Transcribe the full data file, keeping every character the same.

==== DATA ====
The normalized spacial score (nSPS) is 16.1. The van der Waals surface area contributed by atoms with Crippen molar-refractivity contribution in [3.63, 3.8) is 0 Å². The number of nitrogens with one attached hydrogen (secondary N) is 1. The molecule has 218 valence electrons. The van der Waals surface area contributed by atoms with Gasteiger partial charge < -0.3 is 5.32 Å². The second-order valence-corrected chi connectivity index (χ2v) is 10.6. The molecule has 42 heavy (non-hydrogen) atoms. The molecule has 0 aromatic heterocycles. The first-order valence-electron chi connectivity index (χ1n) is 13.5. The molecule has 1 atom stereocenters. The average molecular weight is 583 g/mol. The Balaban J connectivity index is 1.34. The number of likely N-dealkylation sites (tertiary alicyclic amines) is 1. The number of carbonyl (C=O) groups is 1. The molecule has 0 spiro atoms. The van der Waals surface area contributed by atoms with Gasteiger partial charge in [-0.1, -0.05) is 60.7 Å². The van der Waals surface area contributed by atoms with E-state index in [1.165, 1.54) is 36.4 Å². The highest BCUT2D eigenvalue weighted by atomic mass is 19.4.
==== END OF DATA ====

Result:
The normalized spacial score (nSPS) is 16.1. The van der Waals surface area contributed by atoms with Crippen molar-refractivity contribution in [3.63, 3.8) is 0 Å². The number of nitrogens with one attached hydrogen (secondary N) is 1. The molecule has 218 valence electrons. The van der Waals surface area contributed by atoms with Gasteiger partial charge < -0.3 is 5.32 Å². The second-order valence-corrected chi connectivity index (χ2v) is 10.6. The molecule has 42 heavy (non-hydrogen) atoms. The molecule has 0 aromatic heterocycles. The first-order valence-electron chi connectivity index (χ1n) is 13.5. The molecule has 1 atom stereocenters. The average molecular weight is 583 g/mol. The Balaban J connectivity index is 1.34. The number of likely N-dealkylation sites (tertiary alicyclic amines) is 1. The number of carbonyl (C=O) groups is 1. The molecule has 0 spiro atoms. The van der Waals surface area contributed by atoms with Gasteiger partial charge in [-0.1, -0.05) is 60.7 Å². The van der Waals surface area contributed by atoms with E-state index in [1.165, 1.54) is 36.4 Å². The highest BCUT2D eigenvalue weighted by atomic mass is 19.4.